Last week I wrote the first post “New Relationship” of the post series “The New Rules of IWMS” based on the book “What Would Google Do” by Jeff Jarvis. This is the second post from the series and is about the New Architecture.
The link (and search) changes everything
“In retail, media, education, government, and health—everything—the link drives specialization, quality, and collaboration, and it changes old roles and creates new ones. The link changes the fundamental architecture of societies and industries the way steel girders and rails changed how cities and nations were built and how they operated. Google makes links work. Google is the U.S. Steel of our age.” (Jarvis, 2009)
No longer are consumers bound by geographical locations. In the new architecture people can go online, and search for all the specific information they need about an IWMS including:
- Functionality Descriptions
- Technical Specifications
- Customer Evaluations
- Analyst Coverage (including IWMSNews)
Google has enabled and empowered customers which requires a different approach from IWMS vendors as well.
What’s more in the new architecture customers can actively participate in forums, and connect with peers around the world.
(Jarvis, 2009) argues:
“The link and search created the means to find anything and connect anyone. Now everyone could speak and all could hear. It enabled people to organize around any interest, task, need, market, or cause.”
Join a network
The new architecture is based on connections and networks. The more connections a network has, the more important the network is in terms of business opportunities.
The backbone of social networks such as Facebook and LinkedIn are the connections forged between individuals. The more connections the network has, the more important the network becomes.
IWMS vendors are joining these networks as well as you can find in the table below.
The connections that IWMS vendors will make with their customers will become increasingly important over the next couple of years. As a result the table above will be fully populated before the end of this year.
Be the platform
Platforms help users create products, businesses, communities, and networks of their own. If it is open and collaborative, those users may in turn add value to the platforms. (Jarvis, 2009)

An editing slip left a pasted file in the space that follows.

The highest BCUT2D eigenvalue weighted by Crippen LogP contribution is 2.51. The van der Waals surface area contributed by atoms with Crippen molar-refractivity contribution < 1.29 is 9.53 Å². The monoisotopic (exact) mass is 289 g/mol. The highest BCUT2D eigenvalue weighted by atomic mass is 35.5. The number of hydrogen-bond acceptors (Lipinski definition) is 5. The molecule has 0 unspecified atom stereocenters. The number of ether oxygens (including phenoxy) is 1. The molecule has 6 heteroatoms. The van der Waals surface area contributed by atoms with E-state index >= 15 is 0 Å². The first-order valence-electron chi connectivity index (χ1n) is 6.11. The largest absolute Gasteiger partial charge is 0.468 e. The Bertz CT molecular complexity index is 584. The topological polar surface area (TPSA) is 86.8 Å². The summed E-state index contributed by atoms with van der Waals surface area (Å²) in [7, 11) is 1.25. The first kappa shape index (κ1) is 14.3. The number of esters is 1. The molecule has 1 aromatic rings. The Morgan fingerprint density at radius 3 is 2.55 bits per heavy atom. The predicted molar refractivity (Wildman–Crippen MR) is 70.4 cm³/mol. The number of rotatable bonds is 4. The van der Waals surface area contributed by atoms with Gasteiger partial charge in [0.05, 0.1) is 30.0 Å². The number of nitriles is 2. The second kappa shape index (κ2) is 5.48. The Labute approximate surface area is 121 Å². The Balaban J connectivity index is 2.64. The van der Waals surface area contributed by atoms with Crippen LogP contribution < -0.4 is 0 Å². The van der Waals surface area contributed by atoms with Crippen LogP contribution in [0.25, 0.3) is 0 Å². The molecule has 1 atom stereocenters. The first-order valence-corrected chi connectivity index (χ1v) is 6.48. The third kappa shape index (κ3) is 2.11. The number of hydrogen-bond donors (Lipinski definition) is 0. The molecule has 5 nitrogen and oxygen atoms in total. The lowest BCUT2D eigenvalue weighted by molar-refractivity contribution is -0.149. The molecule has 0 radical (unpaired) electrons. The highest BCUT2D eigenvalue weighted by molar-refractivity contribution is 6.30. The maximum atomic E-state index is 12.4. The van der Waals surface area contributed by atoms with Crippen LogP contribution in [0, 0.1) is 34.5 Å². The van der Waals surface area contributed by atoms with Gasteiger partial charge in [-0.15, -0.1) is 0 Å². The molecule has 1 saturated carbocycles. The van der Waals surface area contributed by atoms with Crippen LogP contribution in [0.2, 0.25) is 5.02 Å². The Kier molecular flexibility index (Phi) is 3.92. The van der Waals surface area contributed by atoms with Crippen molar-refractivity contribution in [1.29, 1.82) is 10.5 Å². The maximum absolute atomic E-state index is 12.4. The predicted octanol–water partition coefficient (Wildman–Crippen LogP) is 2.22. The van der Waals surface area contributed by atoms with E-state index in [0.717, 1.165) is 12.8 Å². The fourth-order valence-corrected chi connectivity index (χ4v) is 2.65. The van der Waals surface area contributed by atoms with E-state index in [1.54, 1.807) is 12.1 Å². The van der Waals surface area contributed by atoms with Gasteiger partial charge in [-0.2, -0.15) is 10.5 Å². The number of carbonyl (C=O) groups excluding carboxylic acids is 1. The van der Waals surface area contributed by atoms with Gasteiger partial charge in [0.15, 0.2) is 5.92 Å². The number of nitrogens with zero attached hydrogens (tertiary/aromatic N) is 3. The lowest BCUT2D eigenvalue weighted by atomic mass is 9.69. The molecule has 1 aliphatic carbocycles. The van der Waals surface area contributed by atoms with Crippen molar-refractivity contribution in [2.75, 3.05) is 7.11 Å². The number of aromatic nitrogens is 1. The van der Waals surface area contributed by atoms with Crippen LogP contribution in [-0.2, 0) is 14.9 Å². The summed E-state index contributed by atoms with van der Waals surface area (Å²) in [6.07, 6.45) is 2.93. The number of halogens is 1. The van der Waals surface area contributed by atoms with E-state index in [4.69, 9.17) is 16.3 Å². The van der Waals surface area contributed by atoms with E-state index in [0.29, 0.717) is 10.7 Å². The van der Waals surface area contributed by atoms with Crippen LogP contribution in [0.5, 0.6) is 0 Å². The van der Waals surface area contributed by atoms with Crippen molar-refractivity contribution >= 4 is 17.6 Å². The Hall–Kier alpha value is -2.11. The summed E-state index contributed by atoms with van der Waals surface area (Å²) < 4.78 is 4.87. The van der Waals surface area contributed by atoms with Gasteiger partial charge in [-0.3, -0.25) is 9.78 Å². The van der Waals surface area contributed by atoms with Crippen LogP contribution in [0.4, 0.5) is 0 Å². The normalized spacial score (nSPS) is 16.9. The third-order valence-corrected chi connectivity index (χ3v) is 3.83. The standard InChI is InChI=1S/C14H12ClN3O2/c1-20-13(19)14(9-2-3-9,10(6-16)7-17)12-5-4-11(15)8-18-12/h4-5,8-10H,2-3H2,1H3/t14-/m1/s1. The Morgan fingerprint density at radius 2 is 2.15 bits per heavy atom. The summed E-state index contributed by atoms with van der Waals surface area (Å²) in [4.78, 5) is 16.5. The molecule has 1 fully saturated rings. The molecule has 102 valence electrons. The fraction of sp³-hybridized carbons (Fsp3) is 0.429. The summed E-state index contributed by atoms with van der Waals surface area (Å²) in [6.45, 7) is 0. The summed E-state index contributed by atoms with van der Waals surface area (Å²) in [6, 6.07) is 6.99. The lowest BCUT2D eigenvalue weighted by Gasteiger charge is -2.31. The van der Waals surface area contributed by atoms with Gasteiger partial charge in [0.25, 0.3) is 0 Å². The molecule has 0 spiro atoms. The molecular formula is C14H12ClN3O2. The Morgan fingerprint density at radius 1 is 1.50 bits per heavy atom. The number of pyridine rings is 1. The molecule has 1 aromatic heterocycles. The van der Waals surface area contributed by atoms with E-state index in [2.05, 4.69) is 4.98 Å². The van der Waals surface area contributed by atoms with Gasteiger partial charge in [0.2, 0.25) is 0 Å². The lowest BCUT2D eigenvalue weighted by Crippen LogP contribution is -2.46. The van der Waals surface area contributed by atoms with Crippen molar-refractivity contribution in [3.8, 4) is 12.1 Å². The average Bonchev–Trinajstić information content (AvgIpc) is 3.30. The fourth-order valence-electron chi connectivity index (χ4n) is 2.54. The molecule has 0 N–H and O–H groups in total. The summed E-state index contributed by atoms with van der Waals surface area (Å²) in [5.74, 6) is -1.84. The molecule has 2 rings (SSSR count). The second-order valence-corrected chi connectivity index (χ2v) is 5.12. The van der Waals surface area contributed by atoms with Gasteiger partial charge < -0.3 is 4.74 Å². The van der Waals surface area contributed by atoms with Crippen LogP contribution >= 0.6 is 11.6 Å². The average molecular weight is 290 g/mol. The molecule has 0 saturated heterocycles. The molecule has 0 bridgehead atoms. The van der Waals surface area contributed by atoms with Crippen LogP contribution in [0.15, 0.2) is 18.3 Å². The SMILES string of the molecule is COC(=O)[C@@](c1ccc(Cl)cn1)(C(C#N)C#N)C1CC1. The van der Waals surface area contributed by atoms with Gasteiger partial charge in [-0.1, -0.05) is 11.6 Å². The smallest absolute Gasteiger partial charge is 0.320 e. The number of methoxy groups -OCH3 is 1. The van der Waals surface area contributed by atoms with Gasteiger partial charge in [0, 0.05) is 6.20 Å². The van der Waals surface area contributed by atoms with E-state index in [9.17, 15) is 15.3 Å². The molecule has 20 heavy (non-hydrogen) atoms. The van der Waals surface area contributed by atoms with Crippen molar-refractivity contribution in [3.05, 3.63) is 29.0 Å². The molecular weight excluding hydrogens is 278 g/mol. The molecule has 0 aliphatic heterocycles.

The real value of IWMS is in being the platform.
Instead of controlling the content IWMS vendors need to learn from Google, Facebook and Twitter. By opening up the platform for others, others can add value to the platform. Opening the platform for a third party is usually done through an API.
According to Twitter’s FAQ:
The acronym “API” stands for “Application Programming Interface”. An API is a defined way for a program to accomplish a task, usually by retrieving or modifying data. In Twitter’s case, we provide an API method for just about every feature you can see on our website. Programmers use the Twitter API to make applications, websites, widgets, and other projects that interact with Twitter. Programs talk to the Twitter API over HTTP, the same protocol that your browser uses to visit and interact with web pages.
If we apply the Google Rule to this; it means that Twitter tries to extend the Twitter network by enabling programmers to add their own applications, websites, widgets and other projects, thus creating additional value which will extend the Twitter network.
For IWMS vendors this is the way to go.
Open your system through an API and be the platform. Allow programmers to add value to your platform by providing them the means to do so.
(Note: Some IWMS vendors are already provide API’s. Unfortunately in some cases the API’s are limited to transactions).
“Most companies think centralized, and they have since the decline of the Sears catalog and the dawn of the mass market. Companies make us, the customers, come to them. They spend a fortune in marketing to attract us. We are expected to answer the siren call of advertising and trudge to their store, dealership, newsstand, or now, web site. They even think we want to come to them, that we are drawn to them, moths to the brand. (Jarvis, 2009)
IWMS vendors need to think more distributed in terms of their marketing. No longer will large marketing budgets do the trick. The best way to spread word is to think distributed. Allow customers to spread the word for you. Support them in doing so. Affiliate marketing might just be a great way to be distributed.
Jarvis, J. (2009). What Would Google Do. New York: HarperBusiness.